NJ Cannabis Media -
October 22, 2018

No adult-use vote on Oct. 29

Written by Marc Schwarz
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There won’t be a vote to authorize adult-use recreational marijuana in the New Jersey legislature on Oct. 29.

State Senate President Stephen Sweeney acknowledged he didn’t the votes during a press conference on an unrelated topic Monday.

“The administration has got to be a part of┬áthis. This is a big lift,” said Sweeney. “I need help. I need to get to 21.”

Twenty-one is the number of votes needed to pass a bill in the Senate; 41 votes are needed in the Assembly.

“I’m confident that when we post the bill we will have 41 votes,” said Assembly Speaker Craig Coughlin.

The bill will most likely get pushed back to December. November presents obstacles with the election and then the League of Municipalities annual meetings.

Even before Sweeney’s statement Monday, it was growing increasingly unlikely that a vote would occur.

The latest obstacle to the legislation was an unrelated investigation of a sexual assault allegation involving an official in the Murphy administration.

“These things have a tendency to suck up all the air in a room,” State Senator Nicholas Scutari told philly.com.

In addition to the pending investigation, neither the Senate nor the Assembly has committee hearings or votes on the schedule.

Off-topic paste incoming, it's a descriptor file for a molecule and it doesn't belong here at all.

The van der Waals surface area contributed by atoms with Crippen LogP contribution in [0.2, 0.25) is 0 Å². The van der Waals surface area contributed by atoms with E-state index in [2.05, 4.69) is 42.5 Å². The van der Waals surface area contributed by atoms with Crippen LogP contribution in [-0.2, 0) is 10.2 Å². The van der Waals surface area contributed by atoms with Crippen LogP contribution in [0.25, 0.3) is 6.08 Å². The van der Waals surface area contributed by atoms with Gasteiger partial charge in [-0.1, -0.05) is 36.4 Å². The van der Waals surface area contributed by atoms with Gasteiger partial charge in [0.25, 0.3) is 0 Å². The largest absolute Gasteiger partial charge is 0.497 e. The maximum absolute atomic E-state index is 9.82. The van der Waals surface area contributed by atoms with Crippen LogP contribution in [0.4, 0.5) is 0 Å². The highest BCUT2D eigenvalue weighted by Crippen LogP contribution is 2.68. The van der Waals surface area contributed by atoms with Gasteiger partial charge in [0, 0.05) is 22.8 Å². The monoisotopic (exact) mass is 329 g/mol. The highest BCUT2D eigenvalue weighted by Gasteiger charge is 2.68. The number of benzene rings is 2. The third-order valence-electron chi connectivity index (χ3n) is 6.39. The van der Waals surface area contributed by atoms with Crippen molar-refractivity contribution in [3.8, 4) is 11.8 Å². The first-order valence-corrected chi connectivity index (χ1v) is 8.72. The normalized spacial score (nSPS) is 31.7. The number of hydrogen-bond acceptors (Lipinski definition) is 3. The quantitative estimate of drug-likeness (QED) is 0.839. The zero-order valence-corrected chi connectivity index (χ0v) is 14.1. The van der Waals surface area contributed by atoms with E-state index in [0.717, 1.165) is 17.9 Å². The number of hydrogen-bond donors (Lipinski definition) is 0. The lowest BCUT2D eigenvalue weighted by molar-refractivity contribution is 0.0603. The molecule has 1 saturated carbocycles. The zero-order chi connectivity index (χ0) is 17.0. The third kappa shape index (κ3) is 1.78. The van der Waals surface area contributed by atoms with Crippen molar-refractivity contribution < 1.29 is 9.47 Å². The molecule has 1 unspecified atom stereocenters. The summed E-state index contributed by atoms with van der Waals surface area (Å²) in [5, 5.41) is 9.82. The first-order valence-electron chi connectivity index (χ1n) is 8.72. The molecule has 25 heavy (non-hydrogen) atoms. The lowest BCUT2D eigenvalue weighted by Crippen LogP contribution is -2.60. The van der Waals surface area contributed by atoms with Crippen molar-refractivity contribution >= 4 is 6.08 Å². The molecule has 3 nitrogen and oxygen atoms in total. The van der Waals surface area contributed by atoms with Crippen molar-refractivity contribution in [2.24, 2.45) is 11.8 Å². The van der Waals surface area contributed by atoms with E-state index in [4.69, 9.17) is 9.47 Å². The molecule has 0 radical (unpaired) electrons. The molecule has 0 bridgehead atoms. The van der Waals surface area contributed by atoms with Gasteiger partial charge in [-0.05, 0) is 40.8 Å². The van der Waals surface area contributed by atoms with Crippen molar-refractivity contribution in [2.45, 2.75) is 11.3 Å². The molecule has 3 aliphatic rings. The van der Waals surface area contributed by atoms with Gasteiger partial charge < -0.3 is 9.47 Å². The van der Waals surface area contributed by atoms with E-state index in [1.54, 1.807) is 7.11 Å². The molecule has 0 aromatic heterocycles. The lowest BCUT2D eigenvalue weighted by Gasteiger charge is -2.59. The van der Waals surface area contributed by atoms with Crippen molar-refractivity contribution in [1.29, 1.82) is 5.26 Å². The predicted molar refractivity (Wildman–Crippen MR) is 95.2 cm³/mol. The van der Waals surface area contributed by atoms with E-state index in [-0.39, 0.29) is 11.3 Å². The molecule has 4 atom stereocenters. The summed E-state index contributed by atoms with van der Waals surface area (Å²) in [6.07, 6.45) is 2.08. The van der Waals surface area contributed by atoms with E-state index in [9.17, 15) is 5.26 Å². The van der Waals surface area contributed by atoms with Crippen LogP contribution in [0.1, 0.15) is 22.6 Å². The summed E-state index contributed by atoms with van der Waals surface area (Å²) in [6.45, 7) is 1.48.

“Governor Murphy remains committed to legalizing adult-use marijuana, a critical step in eliminating racial disparities in our criminal justice system,” according to a statement an administration spokesperson provided to patch.com. “The governor is committed to working with the Legislature to legalize adult-use marijuana the right way, one that makes the state fairer, prioritizes the safety of New Jersey residents, and ensures that some of the economic benefits go the communities hardest hit by the war on drugs.”

Issues still to be resolved are the tax rate, which department will oversee the cannabis regulatory commission and how expungement of marijuana possession cases will be handled.

Sweeney is still optimistic the legislation will pass.

“If we didn’t put a date on it, if we weren’t pushing, we would be talking about this next October,” Sweeney said.

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